Business

EU challenges WTO ruling on Airbus subsidies

An Airbus A380
Image caption Airbus dominates the commercial aircraft market along with Boeing

The EU is to challenge a World Trade Organization (WTO) ruling that it paid illegal subsidies to aircraft giant Airbus.

The US lodged a complaint with the WTO six years ago, but the decision was only made public last month.

The EU said that while "a significant number of US claims" had been rejected, other aspects of the report needed "to be corrected or clarified".

It has already complained over the US's alleged support of Airbus rival Boeing.

'Too important'

Brussels said its appeal would include challenging the finding that support for the A380 plane was an export subsidy and therefore illegal.

It added it would also contest the ruling that there had been a causal link between support to Airbus and adverse effects to Boeing.

"This dispute is too important to allow the legal misinterpretations of the panel to go unchallenged," the EU said.

"What is more, not appealing would allow for an unhelpful precedent for the WTO membership as a whole."

The US called last month's the WTO's decision "a landmark victory".

The WTO report found European governments had unfairly financed Airbus through risk-free loans, and research and infrastructure funding.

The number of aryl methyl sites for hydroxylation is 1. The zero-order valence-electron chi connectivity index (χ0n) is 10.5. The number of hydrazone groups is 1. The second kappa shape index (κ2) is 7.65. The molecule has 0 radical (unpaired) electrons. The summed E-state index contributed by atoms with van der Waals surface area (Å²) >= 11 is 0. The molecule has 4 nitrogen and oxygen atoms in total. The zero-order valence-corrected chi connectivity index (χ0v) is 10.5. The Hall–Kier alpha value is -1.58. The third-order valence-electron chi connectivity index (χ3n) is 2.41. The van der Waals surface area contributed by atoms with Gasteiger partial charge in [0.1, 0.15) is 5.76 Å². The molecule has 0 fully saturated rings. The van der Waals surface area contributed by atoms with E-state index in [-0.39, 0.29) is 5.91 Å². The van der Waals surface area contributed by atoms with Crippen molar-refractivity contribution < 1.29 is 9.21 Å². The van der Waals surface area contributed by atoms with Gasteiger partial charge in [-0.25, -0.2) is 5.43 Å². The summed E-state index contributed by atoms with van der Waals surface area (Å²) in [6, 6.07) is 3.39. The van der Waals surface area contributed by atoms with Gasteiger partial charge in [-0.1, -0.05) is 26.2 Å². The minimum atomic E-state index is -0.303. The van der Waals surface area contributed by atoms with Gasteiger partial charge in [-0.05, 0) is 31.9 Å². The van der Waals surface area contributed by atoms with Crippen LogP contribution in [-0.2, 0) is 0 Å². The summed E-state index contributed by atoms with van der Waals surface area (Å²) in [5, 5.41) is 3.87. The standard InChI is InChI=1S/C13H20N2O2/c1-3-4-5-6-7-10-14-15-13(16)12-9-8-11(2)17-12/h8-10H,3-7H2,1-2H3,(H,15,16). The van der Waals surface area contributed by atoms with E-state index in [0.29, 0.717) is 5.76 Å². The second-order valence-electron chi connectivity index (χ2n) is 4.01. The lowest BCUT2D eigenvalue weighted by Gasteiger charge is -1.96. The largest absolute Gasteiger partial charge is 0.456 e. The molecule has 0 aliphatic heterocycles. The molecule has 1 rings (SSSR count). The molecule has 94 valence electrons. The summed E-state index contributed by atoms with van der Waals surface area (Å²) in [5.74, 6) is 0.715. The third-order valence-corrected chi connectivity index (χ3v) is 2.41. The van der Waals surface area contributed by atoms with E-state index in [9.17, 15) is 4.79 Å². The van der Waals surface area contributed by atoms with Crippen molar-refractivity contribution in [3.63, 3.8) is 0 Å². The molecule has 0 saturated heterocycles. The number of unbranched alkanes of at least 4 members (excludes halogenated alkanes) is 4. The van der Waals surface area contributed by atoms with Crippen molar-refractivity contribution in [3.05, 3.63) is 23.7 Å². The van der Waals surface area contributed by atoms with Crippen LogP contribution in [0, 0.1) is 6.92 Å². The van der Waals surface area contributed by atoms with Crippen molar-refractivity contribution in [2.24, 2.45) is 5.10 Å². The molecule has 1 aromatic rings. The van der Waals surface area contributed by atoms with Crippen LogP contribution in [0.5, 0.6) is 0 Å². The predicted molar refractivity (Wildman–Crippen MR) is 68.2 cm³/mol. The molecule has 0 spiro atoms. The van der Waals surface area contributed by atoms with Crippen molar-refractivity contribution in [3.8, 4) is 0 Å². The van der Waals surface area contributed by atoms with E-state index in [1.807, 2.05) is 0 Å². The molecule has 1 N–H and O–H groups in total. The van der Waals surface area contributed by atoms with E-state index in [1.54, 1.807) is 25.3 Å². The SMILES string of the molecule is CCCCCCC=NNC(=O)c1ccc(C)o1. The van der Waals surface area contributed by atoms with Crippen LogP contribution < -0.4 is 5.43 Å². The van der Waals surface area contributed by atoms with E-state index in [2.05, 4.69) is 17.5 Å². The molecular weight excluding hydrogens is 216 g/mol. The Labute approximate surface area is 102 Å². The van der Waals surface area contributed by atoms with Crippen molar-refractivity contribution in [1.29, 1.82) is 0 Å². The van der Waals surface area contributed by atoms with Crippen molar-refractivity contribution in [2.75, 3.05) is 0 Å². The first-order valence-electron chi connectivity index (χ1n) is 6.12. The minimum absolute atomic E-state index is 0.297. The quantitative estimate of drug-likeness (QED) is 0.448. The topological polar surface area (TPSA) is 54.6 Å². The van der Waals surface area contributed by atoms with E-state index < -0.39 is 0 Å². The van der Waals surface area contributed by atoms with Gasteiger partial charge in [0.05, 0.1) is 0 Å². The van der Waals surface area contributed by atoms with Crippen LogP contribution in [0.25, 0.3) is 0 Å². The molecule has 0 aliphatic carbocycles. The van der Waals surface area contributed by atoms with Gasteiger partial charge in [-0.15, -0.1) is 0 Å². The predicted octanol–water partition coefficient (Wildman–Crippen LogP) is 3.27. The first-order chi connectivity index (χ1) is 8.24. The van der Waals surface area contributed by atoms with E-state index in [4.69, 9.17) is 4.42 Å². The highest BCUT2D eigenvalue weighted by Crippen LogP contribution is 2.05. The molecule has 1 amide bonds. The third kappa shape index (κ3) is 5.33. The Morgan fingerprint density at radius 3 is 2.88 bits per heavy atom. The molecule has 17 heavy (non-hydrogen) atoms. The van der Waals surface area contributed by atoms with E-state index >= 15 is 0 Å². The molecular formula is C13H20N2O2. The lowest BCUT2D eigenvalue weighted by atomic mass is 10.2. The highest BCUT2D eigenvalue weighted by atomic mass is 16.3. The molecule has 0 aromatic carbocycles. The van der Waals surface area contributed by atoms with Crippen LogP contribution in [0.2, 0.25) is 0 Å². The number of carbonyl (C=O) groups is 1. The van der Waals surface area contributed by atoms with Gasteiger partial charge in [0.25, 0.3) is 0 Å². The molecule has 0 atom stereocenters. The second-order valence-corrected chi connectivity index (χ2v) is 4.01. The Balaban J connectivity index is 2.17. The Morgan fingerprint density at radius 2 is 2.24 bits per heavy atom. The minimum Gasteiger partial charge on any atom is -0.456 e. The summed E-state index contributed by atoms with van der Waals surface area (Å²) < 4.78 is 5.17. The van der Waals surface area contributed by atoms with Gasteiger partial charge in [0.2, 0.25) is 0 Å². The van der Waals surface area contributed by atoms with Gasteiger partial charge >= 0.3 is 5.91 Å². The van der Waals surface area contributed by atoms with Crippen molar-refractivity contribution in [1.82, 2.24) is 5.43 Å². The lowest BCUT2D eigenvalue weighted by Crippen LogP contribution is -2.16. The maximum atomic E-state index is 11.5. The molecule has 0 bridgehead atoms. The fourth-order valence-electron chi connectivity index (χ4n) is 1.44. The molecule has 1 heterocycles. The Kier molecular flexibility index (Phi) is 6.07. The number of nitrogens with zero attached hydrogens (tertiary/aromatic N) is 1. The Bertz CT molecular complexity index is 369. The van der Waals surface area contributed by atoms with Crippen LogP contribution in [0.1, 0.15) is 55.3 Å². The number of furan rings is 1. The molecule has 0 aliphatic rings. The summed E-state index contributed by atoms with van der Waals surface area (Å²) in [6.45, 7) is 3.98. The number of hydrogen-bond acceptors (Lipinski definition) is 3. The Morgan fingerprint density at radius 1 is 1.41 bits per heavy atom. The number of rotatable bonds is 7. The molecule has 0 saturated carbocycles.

But it said support for Airbus was not found to have affected jobs or profits in the US aircraft industry.

And Airbus said that the support system itself - based on loans repaid as planes are sold - had not been faulted.

'Frustration'

Speaking to the BBC at the Farnborough airshow, the chief executive of Boeing Commercial Airplanes, Jim Albaugh, said that the company did not mind competition, but wanted to compete on a "level playing field".

"We pay for those airplanes ourselves and we expect others to also do that," Mr Albaugh said.

Meanwhile, Louis Gallois, chief executive of Airbus parent firm EADS, complained of "frustration" that the WTO's report into US government funding received by Boeing had been delayed.

"We want to have the report," he told the BBC.

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